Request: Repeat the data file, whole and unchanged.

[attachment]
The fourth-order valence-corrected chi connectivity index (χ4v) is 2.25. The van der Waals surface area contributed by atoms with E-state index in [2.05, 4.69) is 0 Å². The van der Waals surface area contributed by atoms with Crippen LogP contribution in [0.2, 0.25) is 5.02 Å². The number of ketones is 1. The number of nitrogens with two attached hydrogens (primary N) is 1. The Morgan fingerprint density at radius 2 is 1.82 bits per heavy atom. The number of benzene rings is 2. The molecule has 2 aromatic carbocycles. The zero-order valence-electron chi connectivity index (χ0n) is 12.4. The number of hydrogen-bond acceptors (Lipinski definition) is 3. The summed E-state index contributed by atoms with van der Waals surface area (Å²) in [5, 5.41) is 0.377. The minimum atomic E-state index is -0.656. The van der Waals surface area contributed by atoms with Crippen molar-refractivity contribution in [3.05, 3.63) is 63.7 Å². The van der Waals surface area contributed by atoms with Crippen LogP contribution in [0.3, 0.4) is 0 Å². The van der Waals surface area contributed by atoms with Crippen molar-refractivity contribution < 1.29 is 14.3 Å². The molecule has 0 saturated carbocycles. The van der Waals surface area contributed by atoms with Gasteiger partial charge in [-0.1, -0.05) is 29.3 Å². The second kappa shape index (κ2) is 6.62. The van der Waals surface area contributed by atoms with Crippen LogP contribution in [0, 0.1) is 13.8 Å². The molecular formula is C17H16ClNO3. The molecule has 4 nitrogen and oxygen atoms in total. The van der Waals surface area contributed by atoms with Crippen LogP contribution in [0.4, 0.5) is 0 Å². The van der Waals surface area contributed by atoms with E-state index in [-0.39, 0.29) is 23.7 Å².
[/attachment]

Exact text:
The fourth-order valence-corrected chi connectivity index (χ4v) is 2.25. The van der Waals surface area contributed by atoms with E-state index in [2.05, 4.69) is 0 Å². The van der Waals surface area contributed by atoms with Crippen LogP contribution in [0.2, 0.25) is 5.02 Å². The number of ketones is 1. The number of nitrogens with two attached hydrogens (primary N) is 1. The Morgan fingerprint density at radius 2 is 1.82 bits per heavy atom. The number of benzene rings is 2. The molecule has 2 aromatic carbocycles. The zero-order valence-electron chi connectivity index (χ0n) is 12.4. The number of hydrogen-bond acceptors (Lipinski definition) is 3. The summed E-state index contributed by atoms with van der Waals surface area (Å²) in [5, 5.41) is 0.377. The minimum atomic E-state index is -0.656. The van der Waals surface area contributed by atoms with Crippen molar-refractivity contribution in [3.05, 3.63) is 63.7 Å². The van der Waals surface area contributed by atoms with Crippen LogP contribution in [0.3, 0.4) is 0 Å². The van der Waals surface area contributed by atoms with Crippen molar-refractivity contribution < 1.29 is 14.3 Å². The molecule has 0 saturated carbocycles. The van der Waals surface area contributed by atoms with Gasteiger partial charge in [-0.1, -0.05) is 29.3 Å². The second kappa shape index (κ2) is 6.62. The van der Waals surface area contributed by atoms with Crippen LogP contribution in [0, 0.1) is 13.8 Å². The molecular formula is C17H16ClNO3. The molecule has 4 nitrogen and oxygen atoms in total. The van der Waals surface area contributed by atoms with Crippen LogP contribution in [0.4, 0.5) is 0 Å². The van der Waals surface area contributed by atoms with E-state index in [-0.39, 0.29) is 23.7 Å².